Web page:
Kristin Hersh Puts On Stirring Performance At Exeter's Phoenix
by Oliver Rose
I discovered Kristin Hersh, as most do, through her work with Throwing Muses, the first American band ever signed to 4AD records. Their first album is a beautifully dark, C86 antichrist record – together with half-sister Tanya Donnelly (also guitarist and vocalist) and a thrashing rhythm section, Hersh spins vile tales of woe and gorgeous slices of melancholia.
Her solo material, it transpires, is very similar. Admittedly it’s sparser, but that’s a curiously successful thing. At Exeter’s Phoenix, on November 9th, in front of a seated audience, Hersh perches on the edge of a plastic chair, cradling a thinline Telecaster and whispering witty little remarks to the humbled spectators. She’s a magical presence, Hersh – a single spotlight illuminates her little figure, whose sweet unassuming size is entirely at odds with the aggressive mastery of her playing; tricky picking, warm electro-acoustic buzzing and a shredded vocal, hoarse from decades of winsome wailing.
Every song is new to me, but that never matters. Each is a saccharin weave of contortionist notes, nonconformist poetry and husky charm; some sad, some angry, some funny – some, plain pained. Intermittently, Hersh converses loosely with her fans; other times, she reads poems from the books that have innovatively comprised her past few solo albums (as well as providing sweet inception anecdotes to appease those particularly hungry for her extremely personable work).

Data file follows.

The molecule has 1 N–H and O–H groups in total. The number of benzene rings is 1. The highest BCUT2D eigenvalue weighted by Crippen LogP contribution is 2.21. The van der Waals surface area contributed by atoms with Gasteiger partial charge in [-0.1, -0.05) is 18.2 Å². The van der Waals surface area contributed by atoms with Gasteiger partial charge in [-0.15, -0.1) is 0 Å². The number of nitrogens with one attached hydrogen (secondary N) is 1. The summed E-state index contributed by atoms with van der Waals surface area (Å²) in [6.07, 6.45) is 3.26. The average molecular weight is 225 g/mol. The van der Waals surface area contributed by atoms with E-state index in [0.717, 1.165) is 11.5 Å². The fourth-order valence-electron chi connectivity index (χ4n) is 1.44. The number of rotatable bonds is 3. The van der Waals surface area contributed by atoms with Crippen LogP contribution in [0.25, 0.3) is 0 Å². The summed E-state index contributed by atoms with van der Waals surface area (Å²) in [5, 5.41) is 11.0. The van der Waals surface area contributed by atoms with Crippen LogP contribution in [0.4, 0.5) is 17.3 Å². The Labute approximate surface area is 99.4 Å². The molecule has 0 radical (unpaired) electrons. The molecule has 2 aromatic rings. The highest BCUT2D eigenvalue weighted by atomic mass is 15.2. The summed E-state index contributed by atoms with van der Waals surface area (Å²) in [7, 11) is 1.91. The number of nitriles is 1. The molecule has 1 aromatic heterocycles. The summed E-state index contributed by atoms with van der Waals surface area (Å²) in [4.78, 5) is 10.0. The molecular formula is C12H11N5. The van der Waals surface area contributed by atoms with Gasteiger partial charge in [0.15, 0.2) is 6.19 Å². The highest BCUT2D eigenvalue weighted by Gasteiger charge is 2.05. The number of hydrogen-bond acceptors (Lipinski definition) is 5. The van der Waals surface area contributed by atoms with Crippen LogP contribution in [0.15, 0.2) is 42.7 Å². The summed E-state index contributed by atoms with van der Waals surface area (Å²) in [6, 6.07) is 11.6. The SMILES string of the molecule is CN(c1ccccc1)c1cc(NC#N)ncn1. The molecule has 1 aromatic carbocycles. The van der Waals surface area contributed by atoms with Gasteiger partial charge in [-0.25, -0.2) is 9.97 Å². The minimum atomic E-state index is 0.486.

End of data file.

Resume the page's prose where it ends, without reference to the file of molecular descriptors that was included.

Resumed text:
Particular highlights were her winding cover of the folk standard, Poor Wayfaring Stranger and the dynamic Mississippi Kate (look for the ‘singed nuts’ in this strange story). Her encore was also excellent, especially the track Between Piety & Desire – awesome chord progression, sweet riff, great vocal, fantastic lyrics. I can’t really put into words what works so well here – just check it out.
It’s all too easy to go and see someone play live, leave, and say – “yeah, he/she was great”. I’ve actually been a little slow getting this review together, so take my word for it when I say Hersh is an artist whose performances will resonate with you. If you’ve never heard of her, do yourself a huge favour – listen to Throwing Muses’ first record now. If that takes your fancy (or heck, even if it doesn’t) check out her latest solo outing. She’s a spiky sort of introvert but in the oddest way, she has a way of reaching out to you. Given the chance to experience this in the flesh, do – you’ll be touched.